Review: Haraamkhor

Haraamkhor

Haraamkhor

Genre: Drama
Duration: 93 Minutes
Language: Hindi
India Release Date: 13-JAN-2017
Pick-D-Flick Rating: 3.75 on 5 (Cinema @ its best)

Plot:
In a small Gujarati town, a school teacher has more than an academic interest in one of his female students.

Overall Review:
“Haraamkhor”, a debut feature by director Shlok Sharma, features Hindi cinema’s acting powerhouse Nawazuddin Siddiqui as a school teacher who enters a forbidden relationship of sorts with his student, essayed by the vibrant 29-year-old Shweta. It is a mature story and shows the dark side of a student teacher relationship set up in rural area. The stakes are high for the kids in the film as they takes their uneasy steps toward adulthood. Shlok has done a wonderful job creating a film that is entertaining without being exploitative, thought-provoking without being preachy, and explosive without blowing up in his face. Nawazuddin fits in perfectly in the role of the rogue teacher in this dark story with his slimy style of charming talk mixed with his evil look. Shweta Tripathi does a brilliant job as a school girl torn between her loneliness and the advances of her teacher. It is very brave of her to take on a brutal and tough role of the little girl in this hard hitting story that is honest and well represented by the director. The tender development of their relationship is one of the highlights of the film. The pace was quite slow at points but the attention to detail is excellent for this dark story. The shots are great for a low budget film shot in 16 Days and that too in a small village. The setting and language of the characters is quite well represented. The story develops and gets darker as the film evolves and ends on a sad note with a sudden shift to very high drama towards the end which feels a bit choppy but is refreshing as well as the script does not follow the conventional story telling style. Haraamkhor is not a film for everyone and lacks all the elements of an entertainer as such but film does not shy away from showing the facts with two really amazing actors. The film has a fresh story line that was never seen before and it works quite well in communicating opposing truths about the nature of love and what it does to people (“The Dangerous Distance Between Loving And Being Loved”).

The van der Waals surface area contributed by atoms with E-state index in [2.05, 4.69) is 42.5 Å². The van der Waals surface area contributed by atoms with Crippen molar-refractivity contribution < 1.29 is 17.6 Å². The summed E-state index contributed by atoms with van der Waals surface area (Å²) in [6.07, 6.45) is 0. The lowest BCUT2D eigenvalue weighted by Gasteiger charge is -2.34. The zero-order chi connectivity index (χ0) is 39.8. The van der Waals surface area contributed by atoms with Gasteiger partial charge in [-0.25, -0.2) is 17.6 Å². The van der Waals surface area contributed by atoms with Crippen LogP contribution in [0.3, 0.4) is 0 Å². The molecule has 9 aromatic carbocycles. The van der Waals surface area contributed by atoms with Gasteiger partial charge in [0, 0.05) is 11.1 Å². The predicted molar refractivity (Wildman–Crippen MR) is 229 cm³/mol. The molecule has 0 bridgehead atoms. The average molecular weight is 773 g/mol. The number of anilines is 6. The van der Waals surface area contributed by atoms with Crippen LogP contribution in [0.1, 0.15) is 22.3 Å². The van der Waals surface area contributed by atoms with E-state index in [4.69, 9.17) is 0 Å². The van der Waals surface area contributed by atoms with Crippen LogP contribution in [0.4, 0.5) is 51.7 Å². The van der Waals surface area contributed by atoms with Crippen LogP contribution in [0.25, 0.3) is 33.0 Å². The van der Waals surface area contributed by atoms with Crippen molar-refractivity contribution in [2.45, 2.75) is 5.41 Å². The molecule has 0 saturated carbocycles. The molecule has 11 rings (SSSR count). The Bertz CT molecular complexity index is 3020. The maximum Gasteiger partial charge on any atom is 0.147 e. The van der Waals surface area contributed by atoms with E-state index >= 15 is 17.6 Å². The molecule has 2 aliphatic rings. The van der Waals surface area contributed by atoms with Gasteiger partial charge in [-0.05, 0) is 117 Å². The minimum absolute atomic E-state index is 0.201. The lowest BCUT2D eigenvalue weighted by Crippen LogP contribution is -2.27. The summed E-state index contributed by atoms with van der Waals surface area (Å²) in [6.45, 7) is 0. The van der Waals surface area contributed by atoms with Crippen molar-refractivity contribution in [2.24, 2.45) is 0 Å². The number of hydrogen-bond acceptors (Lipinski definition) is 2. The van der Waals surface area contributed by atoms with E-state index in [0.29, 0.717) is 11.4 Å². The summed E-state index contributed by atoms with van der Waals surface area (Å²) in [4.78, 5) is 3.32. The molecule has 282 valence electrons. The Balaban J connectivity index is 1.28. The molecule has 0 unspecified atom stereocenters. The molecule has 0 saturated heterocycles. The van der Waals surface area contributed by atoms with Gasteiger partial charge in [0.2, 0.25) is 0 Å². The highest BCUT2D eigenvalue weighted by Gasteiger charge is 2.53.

Performance & Technical Review:
Every performance in the film is excellent. Nawazuddin fits in perfectly in the role of the rogue teacher in this dark story with his slimy style of charming talk mixed with his evil look. His unconventional demeanor in projecting the role is quite strong but very engaging at the same time with his methodical acting skills. Shweta Tripathi does a brilliant job as a school girl torn between her loneliness and the advances of her teacher. Siddiqui is not alone in the film as he is surrounded by a surprisingly talented group of cinema newcomers. Each of these young performers brings nuance to their roles that belie their years, but especially the performances of Irfan Khan as Kamal and Mohd Samad as his best friend Mintu. These two young men are both completely real in their portrayals of these boys on the verge of adolescence and incredibly able to beam pure emotion through the schoolboy giggles.

PDF Verdict:
The film has a fresh story line that was never seen before and it works quite well in communicating opposing truths about the nature of love and what it does to people (“The Dangerous Distance Between Loving And Being Loved”). Siddiqui gives splendid performance along with newcomers. Shot in just 16 days with run time of 90 minutes, HARAAMKHOR is definitely worth every moment.

P.S.: Best Suited for Film Festivals (Def. not a Commercial Cinema)

Pick-D-Flick Rating: 3.75 on 5 (Cinema @ its Best)
Performance: 4 on 5
Script: 4 on 5
CGI: NA
Music / Background Score:3 on 5

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